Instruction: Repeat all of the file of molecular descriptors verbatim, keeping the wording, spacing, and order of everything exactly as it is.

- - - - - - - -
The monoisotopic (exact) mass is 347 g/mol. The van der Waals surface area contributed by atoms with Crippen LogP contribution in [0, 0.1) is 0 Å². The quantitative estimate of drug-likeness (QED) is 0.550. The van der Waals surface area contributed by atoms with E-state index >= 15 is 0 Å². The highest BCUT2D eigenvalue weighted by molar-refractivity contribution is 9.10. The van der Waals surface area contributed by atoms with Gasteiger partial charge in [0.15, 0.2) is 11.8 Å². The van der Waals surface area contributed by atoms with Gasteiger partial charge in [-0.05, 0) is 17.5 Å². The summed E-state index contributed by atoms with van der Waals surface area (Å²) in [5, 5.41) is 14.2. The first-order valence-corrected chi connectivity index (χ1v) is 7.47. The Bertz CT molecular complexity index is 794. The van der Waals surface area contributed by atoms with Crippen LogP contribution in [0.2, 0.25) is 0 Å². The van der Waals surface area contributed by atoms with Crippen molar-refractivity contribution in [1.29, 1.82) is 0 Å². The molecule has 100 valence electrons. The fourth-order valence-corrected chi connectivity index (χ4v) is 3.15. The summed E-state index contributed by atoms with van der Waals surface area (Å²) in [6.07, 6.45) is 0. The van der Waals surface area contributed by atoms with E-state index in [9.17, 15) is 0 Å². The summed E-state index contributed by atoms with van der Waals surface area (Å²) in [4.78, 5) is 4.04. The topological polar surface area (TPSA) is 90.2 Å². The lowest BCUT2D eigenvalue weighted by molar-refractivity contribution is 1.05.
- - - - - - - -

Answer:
The monoisotopic (exact) mass is 347 g/mol. The van der Waals surface area contributed by atoms with Crippen LogP contribution in [0, 0.1) is 0 Å². The quantitative estimate of drug-likeness (QED) is 0.550. The van der Waals surface area contributed by atoms with E-state index >= 15 is 0 Å². The highest BCUT2D eigenvalue weighted by molar-refractivity contribution is 9.10. The van der Waals surface area contributed by atoms with Gasteiger partial charge in [0.15, 0.2) is 11.8 Å². The van der Waals surface area contributed by atoms with Gasteiger partial charge in [-0.05, 0) is 17.5 Å². The summed E-state index contributed by atoms with van der Waals surface area (Å²) in [5, 5.41) is 14.2. The first-order valence-corrected chi connectivity index (χ1v) is 7.47. The Bertz CT molecular complexity index is 794. The van der Waals surface area contributed by atoms with Crippen LogP contribution in [0.2, 0.25) is 0 Å². The van der Waals surface area contributed by atoms with Crippen molar-refractivity contribution in [1.29, 1.82) is 0 Å². The molecule has 100 valence electrons. The fourth-order valence-corrected chi connectivity index (χ4v) is 3.15. The summed E-state index contributed by atoms with van der Waals surface area (Å²) in [6.07, 6.45) is 0. The van der Waals surface area contributed by atoms with E-state index in [9.17, 15) is 0 Å². The summed E-state index contributed by atoms with van der Waals surface area (Å²) in [4.78, 5) is 4.04. The topological polar surface area (TPSA) is 90.2 Å². The lowest BCUT2D eigenvalue weighted by molar-refractivity contribution is 1.05.